Emergency Savings

Things go wrong with houses. Like, all the time.

Do you even know how many things in a house can break?

It’s all of them, including your appliances, your pipes, your wires, your walls, your roof… everything. When you’re the owner, you need to be ready to fix things as they come up, and that includes paying for help and supplies as you need them. That’s why any solid house budget includes some money to save for said housing emergencies.

Everything else (65% to 70% of your income)

While I’m not going to sit here and prescribe everything you need to spend and save money on each month – that would be so weird, and you might not enjoy my dog-spending suggestions – you should build your budget under the assumption that you’ll be saving 10% of your pre-tax income for retirement, and that you’re setting aside some money to spend on fun stuff every month.

And while I’m pretty flexible on that 10%-for-retirement number for people who are struggling to balance their budgets (because I have been there!) I’m taking a stand: if you can afford the discretionary purchase of a house, you can afford to save 10% for retirement. So put it in your budget, boo.

If you’ve kept all those housing numbers under 35% of your total take-home income? It should be no problem to work in 10% to take care of future you.

TL;DR: Here’s your new-house budgeting numbers

If you scrolled past all the wordy details, here are the numbers you should include in your new-house budget.

  • Housing expenses (30% to 35% of your income)
    • Mortgage
    • Utilities
    • Property Taxes
    • Condo Fees
    • Insurance (for the house)
    • Insurance (for your life)
    • Emergency savings
  • Everything else (65% to 70% of your income)
    • 10% retirement savings, because you can afford it
    • 55% to 60% on everything else (bring on the lattes)

So the real takeaway here? That mortgage calculator definitely isn’t the only number you need to consider before buying your first home.

That’s a wrap on this collab with BMO, pals, and I hope you guys learned a few things about buying your first house (I know I did!) I want to say a huge giant thank you to BMO, Jared, and everyone I worked with on this series, and don’t worry – with my house closing coming up next week (!!!!) you know I’ve got more housing posts coming atchya soon.

Desirae is on a mission to demystify and un-boring financial info for millennials, so that we can all save more money, spend on stuff that matters to us, and still have a latte or two along the way. Money is literally why we can have nice things, and Desirae is committed to helping make sure you know just enough to make the right calls for you. (She’s also committed to her expensive dog, her side hustle, and her retirement fund.)

6 Comments on “How to Budget for a New House (Without Giving Up Everything You Like)”

  1. Pam

    Thanks for the great post Desirae! I’m curious to know your recommendation for how much a person should be setting aside in an emergency savings category for their house. Is this a lump sum portion of your total house cost that you should aim for? Monthly contributions? How would you recommend estimating this number to be prepared? I’ve heard a lot of different opinions on this one!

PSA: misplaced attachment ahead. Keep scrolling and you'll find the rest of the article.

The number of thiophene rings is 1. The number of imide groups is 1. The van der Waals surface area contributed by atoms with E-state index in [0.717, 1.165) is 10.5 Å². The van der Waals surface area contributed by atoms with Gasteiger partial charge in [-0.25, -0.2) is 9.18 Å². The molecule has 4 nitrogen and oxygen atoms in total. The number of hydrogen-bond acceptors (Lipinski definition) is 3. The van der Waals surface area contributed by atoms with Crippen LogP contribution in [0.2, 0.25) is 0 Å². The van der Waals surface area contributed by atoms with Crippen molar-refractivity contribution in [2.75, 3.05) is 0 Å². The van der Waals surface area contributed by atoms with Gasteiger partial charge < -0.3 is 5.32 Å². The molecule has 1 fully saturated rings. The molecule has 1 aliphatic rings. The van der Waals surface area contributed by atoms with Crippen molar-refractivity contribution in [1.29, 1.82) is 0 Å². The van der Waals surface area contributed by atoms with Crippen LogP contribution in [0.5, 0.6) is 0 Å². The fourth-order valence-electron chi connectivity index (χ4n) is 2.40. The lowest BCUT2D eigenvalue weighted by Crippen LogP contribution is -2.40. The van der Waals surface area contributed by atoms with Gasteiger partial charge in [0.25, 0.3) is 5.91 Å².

1. Desirae Odjick

      That’s an awesome question Pam! The standard answer is to aim to save 1% of your house value per year, so if you buy a $300K house, save $3K a year for repairs and maintenance. My more immediate plan is to look at the things you *know* are coming up for your house (most of which a home inspector will tell you during that process) and make a specific plan based on those things once you know them. For us, that means a new roof in 2-3 years, and some new kitchen appliances, so we’re making a more specific plan, but if you outline your budget based on 1% per year it should be a pretty good estimate!

  2. Owen

    Great post. Something I would add, and maybe it doesn’t apply as much to condo owners, is budgeting for ongoing maintenance. This is different than emergency savings. Regular maintenance isn’t an emergency and should be part of your regular budget. Typically it’s ~1% of your home value each year, but for older homes this could be higher, or for condos it could be much lower. Either way, set aside some money each month for maintenance, cosmetic repairs and general upkeep.

  3. Lindsay | Notorious D.E.B.T.

    Dude! I wish I would have read this post when I bought my first house years ago. Suffice to say, it did NOT turn out well. We just got done handing the house back to the bank in a deed-in-lieu of foreclosure because it was trying to kill our bank account and we couldn’t sell it. 🙁

    On the other hand, I probably would appreciate your suggestion for dog-spending, haha. I just hired a private trainer to help me and my pupper get over her fear/aggression of other dogs on the leash. It was super spendy ($450, ouch!), but at the end I’ll be able to take her on hikes and to hang out at the local microbreweries with me! 🙂

  4. Stephanie

    Life insurance is not a housing costs per se, and may actually not be needed. Most people underestimate how much repairs cost, and yes, repairs are needed from time to time :).

  5. Jeff

    I don’t really subscribe to the 1% maintenance suggestion. The same house with the same maintenance might be $300K in ottawa and $1M in Vancouver. This suggestion would say you need 3k in one case and 10k in the other for the same house.

    I use $2K per year for every year since the house was built. If the money was not spent, then you will need to spend it in the future. If you buy a 20 year old house and the previous owners spent nothing on maintenance since it was built, it probably needs 40k of work (windows, roof, furnace, etc). This 2k does not include upgrades like kitchen and bathroom replacements….just maintenance.

    Of course, if you buy a really big house you will have to increase it. However, a smaller home like a town probably still needs about 2k.

Leave a Reply

Your email address will not be published. Required fields are marked *